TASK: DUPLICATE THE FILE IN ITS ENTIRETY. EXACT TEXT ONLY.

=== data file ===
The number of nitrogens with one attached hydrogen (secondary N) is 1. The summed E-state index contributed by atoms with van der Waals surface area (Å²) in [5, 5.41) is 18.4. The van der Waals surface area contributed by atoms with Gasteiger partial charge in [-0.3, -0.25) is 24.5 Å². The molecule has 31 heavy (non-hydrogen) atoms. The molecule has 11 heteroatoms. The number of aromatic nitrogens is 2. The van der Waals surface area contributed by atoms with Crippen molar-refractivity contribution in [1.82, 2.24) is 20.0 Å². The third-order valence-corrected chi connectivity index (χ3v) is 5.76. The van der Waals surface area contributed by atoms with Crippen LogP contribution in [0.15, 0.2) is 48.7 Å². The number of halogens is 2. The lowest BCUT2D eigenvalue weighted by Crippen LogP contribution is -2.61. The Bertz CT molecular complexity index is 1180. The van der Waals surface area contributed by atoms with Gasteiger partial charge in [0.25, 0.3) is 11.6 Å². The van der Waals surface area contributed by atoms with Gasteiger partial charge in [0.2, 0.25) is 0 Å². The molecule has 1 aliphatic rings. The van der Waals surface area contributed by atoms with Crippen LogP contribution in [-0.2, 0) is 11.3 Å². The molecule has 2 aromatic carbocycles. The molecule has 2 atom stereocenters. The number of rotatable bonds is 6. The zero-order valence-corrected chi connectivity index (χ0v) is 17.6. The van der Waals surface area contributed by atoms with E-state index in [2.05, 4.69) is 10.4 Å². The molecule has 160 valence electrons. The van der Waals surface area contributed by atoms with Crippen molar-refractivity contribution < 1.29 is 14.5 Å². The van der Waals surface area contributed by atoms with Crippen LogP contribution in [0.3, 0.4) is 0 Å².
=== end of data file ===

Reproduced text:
The number of nitrogens with one attached hydrogen (secondary N) is 1. The summed E-state index contributed by atoms with van der Waals surface area (Å²) in [5, 5.41) is 18.4. The van der Waals surface area contributed by atoms with Gasteiger partial charge in [-0.3, -0.25) is 24.5 Å². The molecule has 31 heavy (non-hydrogen) atoms. The molecule has 11 heteroatoms. The number of aromatic nitrogens is 2. The van der Waals surface area contributed by atoms with Crippen molar-refractivity contribution in [1.82, 2.24) is 20.0 Å². The third-order valence-corrected chi connectivity index (χ3v) is 5.76. The van der Waals surface area contributed by atoms with Crippen LogP contribution in [0.15, 0.2) is 48.7 Å². The number of halogens is 2. The lowest BCUT2D eigenvalue weighted by Crippen LogP contribution is -2.61. The Bertz CT molecular complexity index is 1180. The van der Waals surface area contributed by atoms with Gasteiger partial charge in [0.25, 0.3) is 11.6 Å². The van der Waals surface area contributed by atoms with Gasteiger partial charge in [0.2, 0.25) is 0 Å². The molecule has 1 aliphatic rings. The van der Waals surface area contributed by atoms with Crippen LogP contribution in [-0.2, 0) is 11.3 Å². The molecule has 2 aromatic carbocycles. The molecule has 2 atom stereocenters. The number of rotatable bonds is 6. The zero-order valence-corrected chi connectivity index (χ0v) is 17.6. The van der Waals surface area contributed by atoms with E-state index in [2.05, 4.69) is 10.4 Å². The molecule has 160 valence electrons. The van der Waals surface area contributed by atoms with Crippen molar-refractivity contribution < 1.29 is 14.5 Å². The van der Waals surface area contributed by atoms with Crippen LogP contribution in [0.3, 0.4) is 0 Å².